Then, before language analysis, how about a statistical analysis?

Now, Lets calculate three metrics, number of presentation, number of authors, and number of affiliations for each 14 categories.

charactors = [i[0] for i in categorys]
cat_counts = np.zeros(len(charactors))
authors_counts = {}
words_counts = {}

for c in charactors:
    authors_counts[c] = []
    words_counts[c] = []

for d in dic_all:
    char = d['session'][0]
    cat_counts[charactors.index(char)] += 1
    words_counts[char].append(len(d['contents'].split(' ')))

Firstly, I will show the number of presentation of each categories.

fig = plt.figure(figsize=(10,4),dpi=200), cat_counts, label=categorys)
plt.title('Number of presentation',fontsize=16)

Alt Text

This plot shows that presentations are not distributed equally.
The most popular category is A - 'Batteries and Energy Storage', 711 counts. The second one is I - 'Fuel Cells, Electrolyzers, and Energy Conversion', 655 counts. The counts of these two categories reach more than half of total amounts(2461) of presentations.
This fact is reasonable because these two topics are related to the energy problem. It means many budgets injected to this field.

points = tuple(authors_counts[i] for i in charactors)
fig = plt.figure(figsize=(10,4),dpi=200)
plt.title('Number of author',fontsize=16)

Alt Text

This is a boxplot shows how many authors named on. Actially, it seems no trends exist for each categories.
The presentation with the largest number of authors is No. 0701, 'Comparison of Correlated Li+ Diffusion from Molecular Dynamics of Promising Solid Electrolytes' listed 18 member from 9 different affiliation!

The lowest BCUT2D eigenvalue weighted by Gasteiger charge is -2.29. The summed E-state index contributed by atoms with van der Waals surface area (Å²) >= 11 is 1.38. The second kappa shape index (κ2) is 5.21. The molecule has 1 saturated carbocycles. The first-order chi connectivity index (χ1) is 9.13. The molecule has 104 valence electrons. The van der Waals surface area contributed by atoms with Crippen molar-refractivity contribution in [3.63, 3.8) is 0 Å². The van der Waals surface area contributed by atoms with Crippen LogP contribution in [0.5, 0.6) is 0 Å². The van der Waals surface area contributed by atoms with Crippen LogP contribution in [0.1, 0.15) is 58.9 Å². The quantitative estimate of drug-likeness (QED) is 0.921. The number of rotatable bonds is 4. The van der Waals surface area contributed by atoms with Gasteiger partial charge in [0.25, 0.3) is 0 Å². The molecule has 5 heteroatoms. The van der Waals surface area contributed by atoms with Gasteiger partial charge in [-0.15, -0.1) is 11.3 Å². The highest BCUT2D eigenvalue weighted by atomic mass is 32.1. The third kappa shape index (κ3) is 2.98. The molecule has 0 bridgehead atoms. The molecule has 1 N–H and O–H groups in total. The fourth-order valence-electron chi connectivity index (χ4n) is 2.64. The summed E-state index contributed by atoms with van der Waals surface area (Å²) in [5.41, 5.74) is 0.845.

Finally, I will show the top 20 list of author's affiliation.

import collections
affiliation_list = []
for a in dic_all:
a_count = collections.Counter(affiliation_list)
a_sorted = sorted(a_count.items(), key=lambda x:x[1], reverse=True)
Rank Affiliation Counts
1 Georgia Institute of Technology 103
2 Argonne National Laboratory 73
3 National Renewable Energy Laboratory 56
4 Lawrence Berkeley National Laboratory 54
5 Oak Ridge National Laboratory 48
6 University of South Carolina 41
7 Sandia National Laboratories 33
8 Massachusetts Institute of Technology 31
9 Los Alamos National Laboratory 31
10 Colorado School of Mines 29
11 Pacific Northwest National Laboratory 28
12 Purdue University 27
13 Tokyo Institute of Technology 25
14 Lawrence Livermore National Laboratory 22
15 Faraday Technology, Inc. 21
16 U.S. Naval Research Laboratory 21
17 Tohoku University 21
18 Auburn University 20
19 Kyushu University 19
20 University of Michigan 18

Top 10 affiliations are monopolized by institute in United States. Tokyo Institute of Technology, Rank 13, has the largest counts among institutes outside the US.


Well, I can't reach the topic of natural language processing yet.
But it is interesting to collect basic data and analyze statistically.

In next article, I will start language processing, word embedding by Word2Vec and modification by SCDV.